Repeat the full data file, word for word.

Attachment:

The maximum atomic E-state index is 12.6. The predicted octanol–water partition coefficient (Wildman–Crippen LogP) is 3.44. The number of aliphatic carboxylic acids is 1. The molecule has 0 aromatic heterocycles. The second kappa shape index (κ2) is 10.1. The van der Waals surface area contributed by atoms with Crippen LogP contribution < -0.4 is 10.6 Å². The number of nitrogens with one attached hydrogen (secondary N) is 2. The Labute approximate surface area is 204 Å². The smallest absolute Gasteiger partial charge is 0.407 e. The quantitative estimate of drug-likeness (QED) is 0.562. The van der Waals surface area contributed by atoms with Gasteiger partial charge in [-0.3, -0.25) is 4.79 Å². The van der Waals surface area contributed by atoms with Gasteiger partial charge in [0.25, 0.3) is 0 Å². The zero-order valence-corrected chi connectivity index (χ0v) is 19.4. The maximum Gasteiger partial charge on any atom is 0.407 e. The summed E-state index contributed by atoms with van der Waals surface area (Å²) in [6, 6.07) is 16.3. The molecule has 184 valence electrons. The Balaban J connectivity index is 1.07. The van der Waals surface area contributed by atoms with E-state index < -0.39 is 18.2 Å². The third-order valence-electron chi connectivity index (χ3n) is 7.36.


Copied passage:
The maximum atomic E-state index is 12.6. The predicted octanol–water partition coefficient (Wildman–Crippen LogP) is 3.44. The number of aliphatic carboxylic acids is 1. The molecule has 0 aromatic heterocycles. The second kappa shape index (κ2) is 10.1. The van der Waals surface area contributed by atoms with Crippen LogP contribution < -0.4 is 10.6 Å². The number of nitrogens with one attached hydrogen (secondary N) is 2. The Labute approximate surface area is 204 Å². The smallest absolute Gasteiger partial charge is 0.407 e. The quantitative estimate of drug-likeness (QED) is 0.562. The van der Waals surface area contributed by atoms with Gasteiger partial charge in [-0.3, -0.25) is 4.79 Å². The van der Waals surface area contributed by atoms with Gasteiger partial charge in [0.25, 0.3) is 0 Å². The zero-order valence-corrected chi connectivity index (χ0v) is 19.4. The maximum Gasteiger partial charge on any atom is 0.407 e. The summed E-state index contributed by atoms with van der Waals surface area (Å²) in [6, 6.07) is 16.3. The molecule has 184 valence electrons. The Balaban J connectivity index is 1.07. The van der Waals surface area contributed by atoms with E-state index < -0.39 is 18.2 Å². The third-order valence-electron chi connectivity index (χ3n) is 7.36.